To help support small businesses, state-run financial institutions will provide liquidity worth around 4 trillion won.
South Korea’s Financial Services Commission (FSC) has agreed with financial sector self-regulators to extend support for small business loans for six months.
Since March of last year, lenders have extended the maturity date for loans to SMEs by six months to help them ease their financial burden caused by the Covid-19 pandemic.
As part of the extension agreement, lenders will grant loan maturity extensions and deferrals of principal and interest payments to SMEs and self-employed workers until the end of March 2022. Support the loan was due to expire this month.
To help support small businesses, state-run financial institutions will provide liquidity worth approximately KRW 4 trillion (USD 3.4 billion).
Stakeholders in the financial sector also agreed to work towards an orderly standardization process, amid concerns about the potential risks resulting from the accumulation of debtor payment burdens.
To ensure orderly standardization, lenders will offer debtors repayment capacity plans tailored to their specific needs, including non-payment periods of up to one year and installment payments of up to five years.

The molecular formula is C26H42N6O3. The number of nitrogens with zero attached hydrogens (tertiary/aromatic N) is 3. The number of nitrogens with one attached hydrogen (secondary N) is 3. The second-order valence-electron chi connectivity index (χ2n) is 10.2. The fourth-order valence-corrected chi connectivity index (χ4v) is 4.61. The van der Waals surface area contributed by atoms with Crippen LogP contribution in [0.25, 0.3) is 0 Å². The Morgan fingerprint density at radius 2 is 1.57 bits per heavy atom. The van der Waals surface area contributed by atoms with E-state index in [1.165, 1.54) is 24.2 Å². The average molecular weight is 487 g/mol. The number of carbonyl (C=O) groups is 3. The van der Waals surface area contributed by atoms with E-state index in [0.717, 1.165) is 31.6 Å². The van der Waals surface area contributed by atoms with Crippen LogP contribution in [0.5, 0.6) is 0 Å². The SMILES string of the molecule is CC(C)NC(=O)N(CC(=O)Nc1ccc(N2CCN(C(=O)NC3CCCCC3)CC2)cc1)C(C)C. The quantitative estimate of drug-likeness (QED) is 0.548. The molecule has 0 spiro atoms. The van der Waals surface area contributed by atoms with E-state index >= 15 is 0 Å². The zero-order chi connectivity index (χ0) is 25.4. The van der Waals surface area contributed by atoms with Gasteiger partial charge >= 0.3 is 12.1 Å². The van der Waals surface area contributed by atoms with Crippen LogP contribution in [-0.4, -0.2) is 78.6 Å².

For vulnerable debtors, assistance programs will be offered through debt adjustment, and pre-training programs will be made available to business owners and SMEs.
According to Fitch Ratings, the extension will further delay recognition of bad loans from Korean banks, especially from service sectors affected by the extended social distancing measures.
However, the deterioration in loan quality is expected to be modest due to moderate and broadly guaranteed exposures of banks to directly affected sectors as well as the ongoing economic recovery, supported by an increasing pace of vaccination.
The majority of Korean bank exposures to the service sectors are secured by collateral or guarantees from government agencies.